There is a plethora of problems that can occur in the hands. Temperature sensitivity, particularly to cold is a striking symptom which may help differentiate a glomus tumour diagnosis. Many glomus tumour sufferers have had the condition for such a long time, they may forget to mention ongoing, continuous issues. They may have temperature sensitivity so irritable; they notice it even when opening the refrigerator or when picking up a cold drink. Some people may where multiple pairs of gloves or mittens to attempt to keep their hands warm.

Potentially, a lead to a glomus tumour diagnosis is a situation where other diagnoses have not cured the issues with your hands. It is recommended to be persistent. Some patients feel a grainy substance where the tumour is. This may help lead your doctor to further examination techniques such as MRI, which are useful in diagnosing glomus tumours.

Another helpful diagnosing strategy is to use what is called a Love test with a Hildreth test. A Love test is where pressure is applied with a pin to the suspected area. If a glomus tumour is present, there will be intense pain. In performing a Hildreth test, a tourniquet below the suspected area is placed. Then, applying pressure with a pin like the Love test, if pain is reduced, this is further evidence of a glomus tumour. These strategies have been helpful in diagnosing these small occult tumours.

Upon Diagnosis, What Will Happen?

The good news: After diagnosis, treatment is often curative.

Surgical excision is the treatment of choice for glomus tumour removal. Most patients have a full recovery after having their tumours surgically removed. Fortunately, patients are able to return to their previous jobs, sports, and hobbies. And happily, surgery often results in complete resolution of pain and sensitivity symptoms.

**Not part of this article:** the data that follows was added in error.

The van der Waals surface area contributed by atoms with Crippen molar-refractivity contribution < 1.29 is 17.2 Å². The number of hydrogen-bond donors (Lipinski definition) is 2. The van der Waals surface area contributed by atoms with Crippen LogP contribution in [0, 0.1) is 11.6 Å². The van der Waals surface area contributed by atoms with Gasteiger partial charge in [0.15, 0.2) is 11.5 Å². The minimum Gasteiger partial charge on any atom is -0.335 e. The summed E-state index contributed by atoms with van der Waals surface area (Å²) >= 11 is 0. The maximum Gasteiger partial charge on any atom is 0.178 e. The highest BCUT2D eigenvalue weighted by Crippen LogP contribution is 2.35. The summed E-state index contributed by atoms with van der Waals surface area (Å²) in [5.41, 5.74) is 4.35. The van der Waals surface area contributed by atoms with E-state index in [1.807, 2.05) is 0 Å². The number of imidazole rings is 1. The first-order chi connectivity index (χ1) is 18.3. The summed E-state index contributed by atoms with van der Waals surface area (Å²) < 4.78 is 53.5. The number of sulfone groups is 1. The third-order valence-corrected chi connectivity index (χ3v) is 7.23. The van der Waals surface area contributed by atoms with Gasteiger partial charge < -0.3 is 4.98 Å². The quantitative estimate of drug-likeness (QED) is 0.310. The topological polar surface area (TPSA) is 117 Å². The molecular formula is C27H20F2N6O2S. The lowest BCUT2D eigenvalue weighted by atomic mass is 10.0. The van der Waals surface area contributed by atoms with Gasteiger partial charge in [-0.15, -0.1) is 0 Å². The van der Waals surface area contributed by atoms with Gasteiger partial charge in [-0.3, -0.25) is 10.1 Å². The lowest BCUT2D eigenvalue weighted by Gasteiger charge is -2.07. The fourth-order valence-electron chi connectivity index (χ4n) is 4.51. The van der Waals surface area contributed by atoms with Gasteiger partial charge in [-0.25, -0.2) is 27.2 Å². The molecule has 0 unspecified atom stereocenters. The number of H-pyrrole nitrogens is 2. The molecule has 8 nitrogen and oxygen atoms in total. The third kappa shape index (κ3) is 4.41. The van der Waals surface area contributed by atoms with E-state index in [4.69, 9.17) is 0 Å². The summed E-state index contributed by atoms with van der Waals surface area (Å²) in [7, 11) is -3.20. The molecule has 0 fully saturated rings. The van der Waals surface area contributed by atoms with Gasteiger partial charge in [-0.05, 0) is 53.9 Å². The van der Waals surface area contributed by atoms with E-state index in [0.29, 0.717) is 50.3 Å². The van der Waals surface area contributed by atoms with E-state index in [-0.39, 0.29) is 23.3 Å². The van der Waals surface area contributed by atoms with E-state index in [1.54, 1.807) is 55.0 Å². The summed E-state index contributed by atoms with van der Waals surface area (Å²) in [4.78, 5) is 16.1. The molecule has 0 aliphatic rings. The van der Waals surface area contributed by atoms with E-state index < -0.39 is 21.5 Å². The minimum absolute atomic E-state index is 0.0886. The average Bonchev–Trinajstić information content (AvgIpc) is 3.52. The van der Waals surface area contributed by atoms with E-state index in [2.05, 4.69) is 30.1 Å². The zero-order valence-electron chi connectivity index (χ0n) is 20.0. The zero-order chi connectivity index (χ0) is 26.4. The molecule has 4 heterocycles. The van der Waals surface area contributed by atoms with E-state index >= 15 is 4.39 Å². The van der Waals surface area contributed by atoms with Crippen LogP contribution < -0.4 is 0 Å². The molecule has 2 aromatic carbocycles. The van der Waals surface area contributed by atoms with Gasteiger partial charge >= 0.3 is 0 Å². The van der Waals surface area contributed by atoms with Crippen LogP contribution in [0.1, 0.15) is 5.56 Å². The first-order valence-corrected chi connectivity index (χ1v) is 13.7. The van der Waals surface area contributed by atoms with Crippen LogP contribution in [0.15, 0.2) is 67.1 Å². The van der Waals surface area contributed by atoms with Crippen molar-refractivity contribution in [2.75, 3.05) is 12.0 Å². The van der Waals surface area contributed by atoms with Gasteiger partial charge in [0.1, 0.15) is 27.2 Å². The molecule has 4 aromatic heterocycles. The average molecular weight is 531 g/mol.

Many incidences of glomus tumour are under the nailbed and may have caused deformity of the nail. Meticulous repair of the nailbed may help to reduce post-surgical malformation or deformity of the nailbed.

Full excision of the lesion is the operative goal and leads to low incidences of recurrence of glomus tumour. Depending on the location of the tumour and other factors, surgeons may choose different surgical techniques and surgical approaches.

Studies show that surgical excision most often leads to regaining full function of the affected hand. Additionally, early diagnosis can lessen any damage done to corresponding bone and tissue.


Our hands are incredibly important in almost all our activities of daily living. Most of us would not be able to complete tasks at work without full function of our hands. Using our hands may increase our quality of life exponentially at play, during sports, or when practicing our favourite hobby or other enjoyable activities. Suffering from pain or sensitivity in our hands can cause disability and hardship that has negative consequences throughout our lives.

Multiple trips to doctors and specialist with persistent symptoms may be a clue that there is a difficult-to-diagnose glomus tumour to blame. These tiny tumours are found at the tips of fingers and toes or under the nails. They can be excruciatingly painful, sensitive to cold and hot temperatures, and suffer point tenderness.

It is still under investigation as to what causes these tumours. Luckily, there are more and more diagnostic techniques to help discover if one of these small, benign tumours is the culprit of the symptoms. It is also incredibly fortunate that, once diagnosed, treatment is often curative with surgical removal of the tumour. Importantly, we now know that early diagnosis can lead to full recovery.